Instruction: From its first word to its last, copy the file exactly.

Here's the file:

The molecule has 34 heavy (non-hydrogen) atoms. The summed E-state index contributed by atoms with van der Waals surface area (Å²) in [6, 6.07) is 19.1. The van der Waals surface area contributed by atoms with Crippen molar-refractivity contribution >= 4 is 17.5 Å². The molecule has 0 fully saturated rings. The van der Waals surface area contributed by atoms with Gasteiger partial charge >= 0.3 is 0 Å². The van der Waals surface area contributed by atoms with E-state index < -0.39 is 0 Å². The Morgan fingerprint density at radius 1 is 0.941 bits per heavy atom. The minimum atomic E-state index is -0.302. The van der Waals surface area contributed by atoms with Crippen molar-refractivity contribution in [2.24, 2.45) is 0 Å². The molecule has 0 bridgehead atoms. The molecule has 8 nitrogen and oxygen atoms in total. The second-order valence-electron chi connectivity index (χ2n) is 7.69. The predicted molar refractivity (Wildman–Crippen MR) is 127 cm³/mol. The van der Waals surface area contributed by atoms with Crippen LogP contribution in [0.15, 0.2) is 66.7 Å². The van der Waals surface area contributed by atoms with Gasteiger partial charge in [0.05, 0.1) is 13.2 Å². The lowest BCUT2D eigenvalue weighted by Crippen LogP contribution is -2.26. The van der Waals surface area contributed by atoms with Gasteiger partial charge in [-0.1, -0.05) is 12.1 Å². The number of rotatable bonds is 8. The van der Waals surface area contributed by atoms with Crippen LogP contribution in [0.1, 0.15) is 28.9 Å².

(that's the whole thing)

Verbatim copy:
The molecule has 34 heavy (non-hydrogen) atoms. The summed E-state index contributed by atoms with van der Waals surface area (Å²) in [6, 6.07) is 19.1. The van der Waals surface area contributed by atoms with Crippen molar-refractivity contribution >= 4 is 17.5 Å². The molecule has 0 fully saturated rings. The van der Waals surface area contributed by atoms with Gasteiger partial charge >= 0.3 is 0 Å². The van der Waals surface area contributed by atoms with E-state index < -0.39 is 0 Å². The Morgan fingerprint density at radius 1 is 0.941 bits per heavy atom. The minimum atomic E-state index is -0.302. The van der Waals surface area contributed by atoms with Crippen molar-refractivity contribution in [2.24, 2.45) is 0 Å². The molecule has 0 bridgehead atoms. The molecule has 8 nitrogen and oxygen atoms in total. The second-order valence-electron chi connectivity index (χ2n) is 7.69. The predicted molar refractivity (Wildman–Crippen MR) is 127 cm³/mol. The van der Waals surface area contributed by atoms with Crippen LogP contribution in [0.15, 0.2) is 66.7 Å². The van der Waals surface area contributed by atoms with Gasteiger partial charge in [0.05, 0.1) is 13.2 Å². The lowest BCUT2D eigenvalue weighted by Crippen LogP contribution is -2.26. The van der Waals surface area contributed by atoms with Gasteiger partial charge in [-0.1, -0.05) is 12.1 Å². The number of rotatable bonds is 8. The van der Waals surface area contributed by atoms with Crippen LogP contribution in [0.1, 0.15) is 28.9 Å².